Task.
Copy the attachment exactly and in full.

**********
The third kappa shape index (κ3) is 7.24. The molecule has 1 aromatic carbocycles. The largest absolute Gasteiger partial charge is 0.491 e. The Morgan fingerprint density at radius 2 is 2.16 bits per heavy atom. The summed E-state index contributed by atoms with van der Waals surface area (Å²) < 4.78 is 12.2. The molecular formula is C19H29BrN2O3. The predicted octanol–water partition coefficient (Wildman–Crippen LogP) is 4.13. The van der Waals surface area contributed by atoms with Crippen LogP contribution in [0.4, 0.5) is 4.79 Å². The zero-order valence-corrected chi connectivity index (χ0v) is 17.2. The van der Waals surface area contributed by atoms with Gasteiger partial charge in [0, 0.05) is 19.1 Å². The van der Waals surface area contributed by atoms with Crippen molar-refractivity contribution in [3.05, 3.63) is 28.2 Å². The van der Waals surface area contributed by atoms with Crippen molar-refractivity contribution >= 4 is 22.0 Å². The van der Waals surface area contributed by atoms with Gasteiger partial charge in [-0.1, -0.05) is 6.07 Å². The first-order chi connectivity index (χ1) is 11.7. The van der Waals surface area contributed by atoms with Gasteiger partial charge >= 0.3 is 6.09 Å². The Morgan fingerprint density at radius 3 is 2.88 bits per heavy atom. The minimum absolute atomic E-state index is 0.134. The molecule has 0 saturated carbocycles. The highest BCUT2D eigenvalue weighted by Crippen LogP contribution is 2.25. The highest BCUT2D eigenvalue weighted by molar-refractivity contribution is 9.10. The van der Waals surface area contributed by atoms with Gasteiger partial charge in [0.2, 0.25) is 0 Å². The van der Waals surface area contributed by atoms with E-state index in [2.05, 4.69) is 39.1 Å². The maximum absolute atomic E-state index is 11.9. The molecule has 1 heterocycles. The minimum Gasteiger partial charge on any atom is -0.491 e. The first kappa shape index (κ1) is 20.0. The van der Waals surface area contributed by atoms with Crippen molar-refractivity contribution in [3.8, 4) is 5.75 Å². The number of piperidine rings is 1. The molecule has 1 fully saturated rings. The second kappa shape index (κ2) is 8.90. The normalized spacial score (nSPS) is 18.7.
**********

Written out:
The third kappa shape index (κ3) is 7.24. The molecule has 1 aromatic carbocycles. The largest absolute Gasteiger partial charge is 0.491 e. The Morgan fingerprint density at radius 2 is 2.16 bits per heavy atom. The summed E-state index contributed by atoms with van der Waals surface area (Å²) < 4.78 is 12.2. The molecular formula is C19H29BrN2O3. The predicted octanol–water partition coefficient (Wildman–Crippen LogP) is 4.13. The van der Waals surface area contributed by atoms with Crippen LogP contribution in [0.4, 0.5) is 4.79 Å². The zero-order valence-corrected chi connectivity index (χ0v) is 17.2. The van der Waals surface area contributed by atoms with Gasteiger partial charge in [0, 0.05) is 19.1 Å². The van der Waals surface area contributed by atoms with Crippen molar-refractivity contribution in [3.05, 3.63) is 28.2 Å². The van der Waals surface area contributed by atoms with Crippen molar-refractivity contribution >= 4 is 22.0 Å². The van der Waals surface area contributed by atoms with Gasteiger partial charge in [-0.1, -0.05) is 6.07 Å². The first-order chi connectivity index (χ1) is 11.7. The van der Waals surface area contributed by atoms with Gasteiger partial charge >= 0.3 is 6.09 Å². The Morgan fingerprint density at radius 3 is 2.88 bits per heavy atom. The minimum absolute atomic E-state index is 0.134. The molecule has 0 saturated carbocycles. The highest BCUT2D eigenvalue weighted by Crippen LogP contribution is 2.25. The highest BCUT2D eigenvalue weighted by molar-refractivity contribution is 9.10. The van der Waals surface area contributed by atoms with Gasteiger partial charge in [0.2, 0.25) is 0 Å². The van der Waals surface area contributed by atoms with E-state index in [2.05, 4.69) is 39.1 Å². The maximum absolute atomic E-state index is 11.9. The molecule has 1 heterocycles. The minimum Gasteiger partial charge on any atom is -0.491 e. The first kappa shape index (κ1) is 20.0. The van der Waals surface area contributed by atoms with Crippen molar-refractivity contribution in [3.8, 4) is 5.75 Å². The number of piperidine rings is 1. The molecule has 1 fully saturated rings. The second kappa shape index (κ2) is 8.90. The normalized spacial score (nSPS) is 18.7.